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On Sept. 11, 2001, hijacked airliners crashed into the two towers of the World Trade Center in New York City; into the Pentagon in Arlington, Virginia; and into a remote field in western Pennsylvania.
Nearly 3,000 people lost their lives, including 184 at the Pentagon.
Today, the National 9/11 Pentagon Memorial, located on the Pentagon site, serves as a moving tribute to those who lost their lives on that day and a reminder of the heroes who attempted to save them.
The outdoor memorial is open 24 hours a day, seven days a week for visitors who wish to pause and reflect on the happenings of that day. To enrich the experience, self-guided audio tours are available that recount a sequential narrative of the events of that fall morning. Access the Pentagon Memorial Audio Tour by calling (202) 741-1004 at the memorial entrance, or streaming the audio tour online.
Each element of the Pentagon Memorial’s unique design is steeped in meaning. The 184 Memorial Units are a series of cantilevered benches (one representing each victim), and are located on the age line according to the year the victim was born. Each bench is positioned to distinguish victims who were in the Pentagon from those who were on board American Airlines Flight 77, and each unit has a lighted pool of flowing water underneath.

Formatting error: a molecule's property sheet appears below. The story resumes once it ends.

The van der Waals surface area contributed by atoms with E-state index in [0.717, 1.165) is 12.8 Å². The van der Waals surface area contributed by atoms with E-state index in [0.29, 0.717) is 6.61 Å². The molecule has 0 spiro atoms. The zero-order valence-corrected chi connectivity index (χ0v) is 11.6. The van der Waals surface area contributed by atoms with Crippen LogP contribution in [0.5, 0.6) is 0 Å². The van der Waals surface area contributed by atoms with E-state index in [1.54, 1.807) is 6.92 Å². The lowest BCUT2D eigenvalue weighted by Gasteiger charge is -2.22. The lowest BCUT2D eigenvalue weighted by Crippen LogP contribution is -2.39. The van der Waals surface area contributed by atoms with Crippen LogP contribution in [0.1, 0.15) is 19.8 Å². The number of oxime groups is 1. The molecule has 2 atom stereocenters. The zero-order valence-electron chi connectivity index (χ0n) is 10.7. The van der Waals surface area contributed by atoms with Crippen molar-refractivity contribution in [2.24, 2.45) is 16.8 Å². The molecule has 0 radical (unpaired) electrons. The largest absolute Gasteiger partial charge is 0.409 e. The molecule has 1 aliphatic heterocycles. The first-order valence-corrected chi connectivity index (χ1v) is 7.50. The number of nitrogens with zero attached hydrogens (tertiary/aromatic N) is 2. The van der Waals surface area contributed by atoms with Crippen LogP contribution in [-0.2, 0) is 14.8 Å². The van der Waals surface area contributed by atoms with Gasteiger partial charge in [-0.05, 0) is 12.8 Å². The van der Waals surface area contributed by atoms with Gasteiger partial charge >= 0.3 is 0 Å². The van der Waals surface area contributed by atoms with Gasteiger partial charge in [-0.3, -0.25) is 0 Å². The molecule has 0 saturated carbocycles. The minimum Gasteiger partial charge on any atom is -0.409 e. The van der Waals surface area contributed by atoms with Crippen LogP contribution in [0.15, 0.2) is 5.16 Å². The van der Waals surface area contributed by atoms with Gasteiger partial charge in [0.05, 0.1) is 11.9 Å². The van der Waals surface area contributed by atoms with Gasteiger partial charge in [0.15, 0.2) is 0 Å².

The site is an incredible tribute to the men, women and children who lost their lives that day, and it serves as a reminder to future generations to renew their faith in, and commitment to, the values that citizens of a free world share.
On Sept. 11, Arlington firefighters en route to a training session saw the plane crash but couldn’t pinpoint the precise location. It soon became clear. All of Arlington’s fire chiefs and captains were immediately called to Fire Station 9 and later, Arlington’s Fire Station 1 became the Field Operations Center.
The Fort Myer Fire Department, supporting nearby Joint Base Myer-Henderson Hall, was at the Pentagon when Flight 77 slammed into it. Two firefighters were outside their vehicle during the impact and were burned before helping victims climb out of the Pentagon’s first floor windows.
Firefighters’ unfurling of the American flag atop the Pentagon’s roof is an image engraved into collective memory. Today visitors still drop by for a photo of Fire Station 5 to pay tribute to heroes and see a piece of steel from the World Trade Center that was presented to Arlington by the New York City Fire Department. Arlington County firefighters offer student group tours and brief public education sessions.
You can also tour the Pentagon itself, the world’s largest low-rise office building and headquarters of the United States Department of Defense. The Pentagon hosts more than 106,000 visitors each year, and with advance planning and some background checks, you can receive a 1.49 mile walking tour of the massive building that is like a self-contained city.
Author: Kathleen Murphy